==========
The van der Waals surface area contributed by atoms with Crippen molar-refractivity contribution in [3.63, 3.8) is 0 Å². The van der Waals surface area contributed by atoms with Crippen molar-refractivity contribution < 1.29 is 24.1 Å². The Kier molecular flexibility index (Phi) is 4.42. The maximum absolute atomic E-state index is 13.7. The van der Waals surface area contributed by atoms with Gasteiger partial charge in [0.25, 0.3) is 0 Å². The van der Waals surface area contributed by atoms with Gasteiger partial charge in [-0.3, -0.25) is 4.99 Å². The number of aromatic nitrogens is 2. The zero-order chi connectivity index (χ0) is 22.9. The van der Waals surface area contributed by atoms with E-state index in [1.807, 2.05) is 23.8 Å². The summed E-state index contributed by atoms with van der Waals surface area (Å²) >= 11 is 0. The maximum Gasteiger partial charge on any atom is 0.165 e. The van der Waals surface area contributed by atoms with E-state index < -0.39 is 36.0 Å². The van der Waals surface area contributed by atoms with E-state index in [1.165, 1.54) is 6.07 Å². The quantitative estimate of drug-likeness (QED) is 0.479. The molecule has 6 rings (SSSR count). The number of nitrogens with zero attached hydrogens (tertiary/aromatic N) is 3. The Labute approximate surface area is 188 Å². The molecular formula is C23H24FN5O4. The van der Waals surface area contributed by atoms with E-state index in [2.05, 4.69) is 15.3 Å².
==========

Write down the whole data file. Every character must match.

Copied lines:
The van der Waals surface area contributed by atoms with Crippen molar-refractivity contribution in [3.63, 3.8) is 0 Å². The van der Waals surface area contributed by atoms with Crippen molar-refractivity contribution < 1.29 is 24.1 Å². The Kier molecular flexibility index (Phi) is 4.42. The maximum absolute atomic E-state index is 13.7. The van der Waals surface area contributed by atoms with Gasteiger partial charge in [0.25, 0.3) is 0 Å². The van der Waals surface area contributed by atoms with Gasteiger partial charge in [-0.3, -0.25) is 4.99 Å². The number of aromatic nitrogens is 2. The zero-order chi connectivity index (χ0) is 22.9. The van der Waals surface area contributed by atoms with E-state index in [1.807, 2.05) is 23.8 Å². The summed E-state index contributed by atoms with van der Waals surface area (Å²) >= 11 is 0. The maximum Gasteiger partial charge on any atom is 0.165 e. The van der Waals surface area contributed by atoms with E-state index < -0.39 is 36.0 Å². The van der Waals surface area contributed by atoms with E-state index in [1.165, 1.54) is 6.07 Å². The quantitative estimate of drug-likeness (QED) is 0.479. The molecule has 6 rings (SSSR count). The number of nitrogens with zero attached hydrogens (tertiary/aromatic N) is 3. The Labute approximate surface area is 188 Å². The molecular formula is C23H24FN5O4. The van der Waals surface area contributed by atoms with E-state index in [2.05, 4.69) is 15.3 Å².